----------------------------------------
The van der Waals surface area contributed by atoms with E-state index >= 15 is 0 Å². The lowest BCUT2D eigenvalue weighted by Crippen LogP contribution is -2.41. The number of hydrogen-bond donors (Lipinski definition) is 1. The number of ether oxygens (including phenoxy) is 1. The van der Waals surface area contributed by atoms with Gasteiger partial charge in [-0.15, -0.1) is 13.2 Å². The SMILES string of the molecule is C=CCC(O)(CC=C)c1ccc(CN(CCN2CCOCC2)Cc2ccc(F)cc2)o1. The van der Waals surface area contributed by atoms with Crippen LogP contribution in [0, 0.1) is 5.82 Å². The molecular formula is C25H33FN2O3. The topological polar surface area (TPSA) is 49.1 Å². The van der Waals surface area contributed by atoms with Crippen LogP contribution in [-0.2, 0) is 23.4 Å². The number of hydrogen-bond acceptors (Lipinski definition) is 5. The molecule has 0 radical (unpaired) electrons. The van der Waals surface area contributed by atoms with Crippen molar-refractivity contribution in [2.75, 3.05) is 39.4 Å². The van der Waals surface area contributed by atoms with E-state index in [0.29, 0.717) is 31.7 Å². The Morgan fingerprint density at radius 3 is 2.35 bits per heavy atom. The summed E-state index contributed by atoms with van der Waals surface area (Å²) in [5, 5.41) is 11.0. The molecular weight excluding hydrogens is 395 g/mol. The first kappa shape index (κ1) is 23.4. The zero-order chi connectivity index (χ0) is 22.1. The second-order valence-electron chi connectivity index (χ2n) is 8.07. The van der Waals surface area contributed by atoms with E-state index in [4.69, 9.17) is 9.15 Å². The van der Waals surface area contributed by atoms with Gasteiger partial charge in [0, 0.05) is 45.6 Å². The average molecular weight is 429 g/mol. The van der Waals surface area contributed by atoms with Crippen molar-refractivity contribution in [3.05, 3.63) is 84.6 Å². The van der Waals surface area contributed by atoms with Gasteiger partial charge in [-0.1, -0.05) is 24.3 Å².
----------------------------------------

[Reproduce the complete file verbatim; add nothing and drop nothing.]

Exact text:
The van der Waals surface area contributed by atoms with E-state index >= 15 is 0 Å². The lowest BCUT2D eigenvalue weighted by Crippen LogP contribution is -2.41. The number of hydrogen-bond donors (Lipinski definition) is 1. The number of ether oxygens (including phenoxy) is 1. The van der Waals surface area contributed by atoms with Gasteiger partial charge in [-0.15, -0.1) is 13.2 Å². The SMILES string of the molecule is C=CCC(O)(CC=C)c1ccc(CN(CCN2CCOCC2)Cc2ccc(F)cc2)o1. The van der Waals surface area contributed by atoms with Crippen LogP contribution in [0, 0.1) is 5.82 Å². The molecular formula is C25H33FN2O3. The topological polar surface area (TPSA) is 49.1 Å². The van der Waals surface area contributed by atoms with Crippen LogP contribution in [-0.2, 0) is 23.4 Å². The number of hydrogen-bond acceptors (Lipinski definition) is 5. The molecule has 0 radical (unpaired) electrons. The van der Waals surface area contributed by atoms with Crippen molar-refractivity contribution in [2.75, 3.05) is 39.4 Å². The van der Waals surface area contributed by atoms with E-state index in [0.29, 0.717) is 31.7 Å². The Morgan fingerprint density at radius 3 is 2.35 bits per heavy atom. The summed E-state index contributed by atoms with van der Waals surface area (Å²) in [5, 5.41) is 11.0. The molecular weight excluding hydrogens is 395 g/mol. The first kappa shape index (κ1) is 23.4. The zero-order chi connectivity index (χ0) is 22.1. The second-order valence-electron chi connectivity index (χ2n) is 8.07. The van der Waals surface area contributed by atoms with E-state index in [4.69, 9.17) is 9.15 Å². The van der Waals surface area contributed by atoms with Gasteiger partial charge in [0, 0.05) is 45.6 Å². The average molecular weight is 429 g/mol. The van der Waals surface area contributed by atoms with Crippen molar-refractivity contribution in [3.05, 3.63) is 84.6 Å². The van der Waals surface area contributed by atoms with Gasteiger partial charge in [-0.1, -0.05) is 24.3 Å².